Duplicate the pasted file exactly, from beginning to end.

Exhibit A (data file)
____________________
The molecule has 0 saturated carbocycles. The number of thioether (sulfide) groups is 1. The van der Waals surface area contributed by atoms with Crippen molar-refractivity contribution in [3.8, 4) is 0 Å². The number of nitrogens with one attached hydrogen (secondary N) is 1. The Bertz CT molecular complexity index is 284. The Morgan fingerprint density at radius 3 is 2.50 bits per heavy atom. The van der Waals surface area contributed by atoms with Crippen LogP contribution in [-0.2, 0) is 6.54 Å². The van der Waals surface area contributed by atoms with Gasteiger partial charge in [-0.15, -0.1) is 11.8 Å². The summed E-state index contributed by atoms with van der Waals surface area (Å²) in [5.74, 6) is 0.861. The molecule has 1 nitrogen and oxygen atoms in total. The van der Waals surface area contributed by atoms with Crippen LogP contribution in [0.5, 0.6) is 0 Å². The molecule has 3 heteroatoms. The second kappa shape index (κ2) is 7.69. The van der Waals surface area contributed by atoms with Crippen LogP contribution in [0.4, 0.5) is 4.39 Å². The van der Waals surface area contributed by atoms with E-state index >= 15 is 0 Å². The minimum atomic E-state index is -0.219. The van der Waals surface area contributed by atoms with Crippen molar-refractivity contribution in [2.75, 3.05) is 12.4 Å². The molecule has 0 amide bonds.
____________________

The molecule has 0 saturated carbocycles. The number of thioether (sulfide) groups is 1. The van der Waals surface area contributed by atoms with Crippen molar-refractivity contribution in [3.8, 4) is 0 Å². The number of nitrogens with one attached hydrogen (secondary N) is 1. The Bertz CT molecular complexity index is 284. The Morgan fingerprint density at radius 3 is 2.50 bits per heavy atom. The van der Waals surface area contributed by atoms with Crippen LogP contribution in [-0.2, 0) is 6.54 Å². The van der Waals surface area contributed by atoms with Gasteiger partial charge in [-0.15, -0.1) is 11.8 Å². The summed E-state index contributed by atoms with van der Waals surface area (Å²) in [5.74, 6) is 0.861. The molecule has 1 nitrogen and oxygen atoms in total. The van der Waals surface area contributed by atoms with Crippen LogP contribution in [0.5, 0.6) is 0 Å². The molecule has 3 heteroatoms. The second kappa shape index (κ2) is 7.69. The van der Waals surface area contributed by atoms with Crippen LogP contribution in [0.4, 0.5) is 4.39 Å². The van der Waals surface area contributed by atoms with E-state index >= 15 is 0 Å². The minimum atomic E-state index is -0.219. The van der Waals surface area contributed by atoms with Crippen molar-refractivity contribution in [2.75, 3.05) is 12.4 Å². The molecule has 0 amide bonds.